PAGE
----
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Legion baseball team honors fallen veterans

Legion baseball team honors fallen veterans
The George F. Lamm Post 622 American Legion Baseball team of Buffalo, N.Y.

For many years, the George F. Lamm Post 622 American Legion Baseball team of Buffalo, N.Y., has been competing in the Randy Naylor Memorial Wooden Bat Tournament, held in Bath, N.Y. During the three-day event in June, Lamm players form lifelong friendships, learn how to play as one team and participate in a long-standing tradition — a group meeting held at Bath National Cemetery.

For the past four years, Lamm’s team manager Mark Weigel has escorted his players to the Civil War-era cemetery just hours before the tournament’s championship game. He recently upheld his tradition on June 10.

Early that Sunday morning, the players met Weigel in their hotel lobby dressed in full uniform. They traveled as a team to Bath National Cemetery, located on the grounds of the Bath Veterans Administration Medical Center, and made their way to "the highest point of this sacred ground where the American flag waves," Weigel said. Upon reaching their destination, Weigel said the young men "looked out over the tombstones that stretched all the way to the horizon. We removed our hats, and we had our meeting."

Weigel spoke of how his special bond with his father revolved around baseball and the nights he would listen on his transistor radio to his "beloved" Cincinnati Reds. And when Weigel’s father was alive, he shared his birthday with D-Day — a war he knew all too well.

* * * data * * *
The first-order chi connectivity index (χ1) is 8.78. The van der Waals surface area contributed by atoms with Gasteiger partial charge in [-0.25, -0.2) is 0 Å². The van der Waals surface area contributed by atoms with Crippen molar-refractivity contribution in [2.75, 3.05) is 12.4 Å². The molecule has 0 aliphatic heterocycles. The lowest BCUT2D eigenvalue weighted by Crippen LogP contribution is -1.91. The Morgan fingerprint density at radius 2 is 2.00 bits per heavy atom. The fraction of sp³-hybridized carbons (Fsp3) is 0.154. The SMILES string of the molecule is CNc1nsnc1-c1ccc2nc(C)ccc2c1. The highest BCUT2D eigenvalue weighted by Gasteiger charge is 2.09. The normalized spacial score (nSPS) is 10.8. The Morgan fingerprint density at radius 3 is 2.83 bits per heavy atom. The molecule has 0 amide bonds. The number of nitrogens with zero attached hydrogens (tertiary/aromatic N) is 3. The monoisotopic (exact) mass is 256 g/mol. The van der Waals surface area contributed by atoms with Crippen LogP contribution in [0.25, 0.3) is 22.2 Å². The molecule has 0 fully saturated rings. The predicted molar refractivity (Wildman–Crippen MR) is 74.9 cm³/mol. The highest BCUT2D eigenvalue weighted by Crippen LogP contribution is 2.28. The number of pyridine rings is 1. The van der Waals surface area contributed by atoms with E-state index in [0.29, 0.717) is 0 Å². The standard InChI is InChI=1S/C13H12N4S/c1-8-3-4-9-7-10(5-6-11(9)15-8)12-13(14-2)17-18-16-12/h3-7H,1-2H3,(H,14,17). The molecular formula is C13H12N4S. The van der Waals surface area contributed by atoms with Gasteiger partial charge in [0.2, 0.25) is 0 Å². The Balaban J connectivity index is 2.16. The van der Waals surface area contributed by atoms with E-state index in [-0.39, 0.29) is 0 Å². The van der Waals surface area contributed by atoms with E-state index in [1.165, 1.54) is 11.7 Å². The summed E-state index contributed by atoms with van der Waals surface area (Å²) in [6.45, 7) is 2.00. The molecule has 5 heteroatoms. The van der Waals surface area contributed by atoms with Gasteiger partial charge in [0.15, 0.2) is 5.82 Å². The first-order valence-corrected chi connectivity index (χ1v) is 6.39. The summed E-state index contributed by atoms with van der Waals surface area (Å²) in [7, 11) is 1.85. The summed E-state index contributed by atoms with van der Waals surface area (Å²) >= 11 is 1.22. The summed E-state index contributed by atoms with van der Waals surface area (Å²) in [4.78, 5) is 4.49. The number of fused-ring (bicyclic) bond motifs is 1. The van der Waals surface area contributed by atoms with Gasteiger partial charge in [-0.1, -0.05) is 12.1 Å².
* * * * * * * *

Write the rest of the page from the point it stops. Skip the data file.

"I said to the team, ‘My father spent the morning of his 25th birthday on a beach in France, and he wasn’t tanning. He cried like a baby while bullets whistled over his head, so it must be OK for heroes to cry. Every time I come to this cemetery, I wonder if one of these guys was right there with him. You are surrounded by the bravest people you will ever be around. And the next time you encounter adversity and think it is unfair, think about my dad and how he spent his birthday — for you."

Weigel’s personal account of his father left a resounding impact on the young men.

"While he was telling the story of his dad all that came to my mind was the thought of my parents," said Tyler Piasecki, Lamm’s catcher and shortstop. "How they attend every one of my games and how lost I’d be without them. I could tell my brothers on the team were feeling this emotion as well. It was a truly touching experience."

Weigel went on to tell the players to "fan out and read the stories, imagine the faces and listen for the voices." Once the young men walked alongside the countless white tombstones, the reality of what the young men and women in uniform sacrificed for their country sunk in.

"Just reading the names on the tombstones was enough to make me feel proud to be an American and thankful for the men and women who have served — they are the ones who made our country into the nation it is today," Piasecki said. "I took pictures along the way as a keepsake, and one of the pictures was of two tombstones side by side that read ‘Unknown.’ This just opened my eyes to all the ‘unknowns’ that made a difference and how sad it is to lay to rest a soldier without a name. I said a prayer for them."

An hour after the team meeting at Bath National Cemetery, the young men played ball and dominated the field. For the third time in four years, they captured the Randy Naylor Memorial Wooden Bat championship title.

"Friendships that will last a lifetime are made every year on Legion teams such as Lamm," Piasecki said. "These bonds are strengthened with every game because in order to succeed in the challenging Legion league, a team must play as one. This experience 100 percent solidified the bond we now share."

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